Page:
Chapter 17: Rights to Life, Liberty, and Property


Court Cases:

Slaughterhouse Cases (1873) – Supreme Ct. differentiated between privileges of US citizens and those of state citizens. Include rights to use navigable waters of the US and to protection on the high seas, to assemble peacefully and petition for redress of grievances, to vote if qualified under state law, to have one’s vote properly counted, and to travel throughout the US. (Book Ref. Page 385)


Griswold v. Connecticut (1965) – recognizes personal privacy as a constitutional right. (Book Ref. Page 390)


Roe v. Wade (1973) – abortion is legal. For specific details, see: (Book Ref. Page 390)


Planned Parenthood v. Casey (1992)- reaffirmed Roe v. Wade by a 5-4 majority. (Book Ref. Page 390)


Bowers v. Hardwick (1986) – 5-4 vote in which Supreme Ct. refused to declare unconstitutional a GA law that made consensual sodomy a crime. (Book Ref. Page 390 again.)


Boy Scouts of America v. Dale (2000) – Accommodations law in NJ could not be applied to keep the Boy Scouts from excluding gays from being scout leaders. (Book Ref. Page 391)


Romer v. Evans (1996) – struck down initiative amending the CO constitution that prohibited all legislative, executive, or judicial action designed to protect gays at any level of state or local gov’t. (Book Ref. Page 391)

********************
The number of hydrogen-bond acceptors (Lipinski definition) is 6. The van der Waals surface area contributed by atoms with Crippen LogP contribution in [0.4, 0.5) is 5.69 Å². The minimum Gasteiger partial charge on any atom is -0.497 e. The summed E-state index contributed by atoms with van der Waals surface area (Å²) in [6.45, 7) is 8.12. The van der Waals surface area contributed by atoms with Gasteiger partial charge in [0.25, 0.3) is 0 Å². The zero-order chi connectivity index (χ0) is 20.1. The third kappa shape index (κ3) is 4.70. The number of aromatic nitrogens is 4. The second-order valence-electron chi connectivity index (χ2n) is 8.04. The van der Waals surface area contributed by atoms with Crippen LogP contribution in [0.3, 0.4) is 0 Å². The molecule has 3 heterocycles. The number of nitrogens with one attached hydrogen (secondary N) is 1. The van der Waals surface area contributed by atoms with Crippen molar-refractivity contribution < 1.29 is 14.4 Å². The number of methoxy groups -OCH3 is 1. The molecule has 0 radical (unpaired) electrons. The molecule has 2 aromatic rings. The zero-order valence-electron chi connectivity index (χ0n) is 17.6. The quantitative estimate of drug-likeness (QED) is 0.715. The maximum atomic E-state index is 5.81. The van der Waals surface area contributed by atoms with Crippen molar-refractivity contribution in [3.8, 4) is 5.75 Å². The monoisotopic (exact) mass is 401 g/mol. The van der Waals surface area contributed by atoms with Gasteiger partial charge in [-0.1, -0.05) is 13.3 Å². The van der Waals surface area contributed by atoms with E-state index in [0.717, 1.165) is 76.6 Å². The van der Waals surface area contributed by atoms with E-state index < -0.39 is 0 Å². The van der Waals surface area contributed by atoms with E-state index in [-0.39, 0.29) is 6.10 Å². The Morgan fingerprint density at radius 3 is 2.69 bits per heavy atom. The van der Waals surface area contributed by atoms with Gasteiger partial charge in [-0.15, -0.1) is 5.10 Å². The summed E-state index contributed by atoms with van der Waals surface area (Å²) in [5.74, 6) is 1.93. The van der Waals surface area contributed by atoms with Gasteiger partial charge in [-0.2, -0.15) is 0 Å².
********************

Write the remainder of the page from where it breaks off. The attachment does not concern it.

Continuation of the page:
Terry v. Ohio (1968) – upheld “stop and frisk” exceptions to searches of individuals when officers believe them to be armed and dangerous or to have committed or are about to commit a criminal offence. (Quick pat down check unless something suspicious is found.) (Book Ref. Page 392)


Mapp v. Ohio (1961) – Supreme Ct. adopted a rule excluding from a criminal trial evidence that was illegally obtained. (A.K.A. the exclusionary rule) (Book Ref. Page 393)


Miranda v. AZ (1966) – established the Miranda Rights (A.K.A. right to attorney, to remain silent, etc.) (Book Ref. Page 394)


Gideon v. Wainwright (1963) – The right to legal councel despite income or education. (Book Ref. ??)


Gitlow v. New York (1925) – freedom of speech and press are among rights granted in the 14th amendment from impairment by the states. Basically, states’ rights could not deny any individual freedom of speech or press on a state level anymore because it was protected under the first and fourteenth amendments. (Book Ref. Page 365)


Gregg v. Georgia (1976) – death penalty is constitutional. (Book Ref. ??)


Escobedo v. Illinois (1964) - Any statements made by a defendant who was not informed of his rights is inadmissible in court.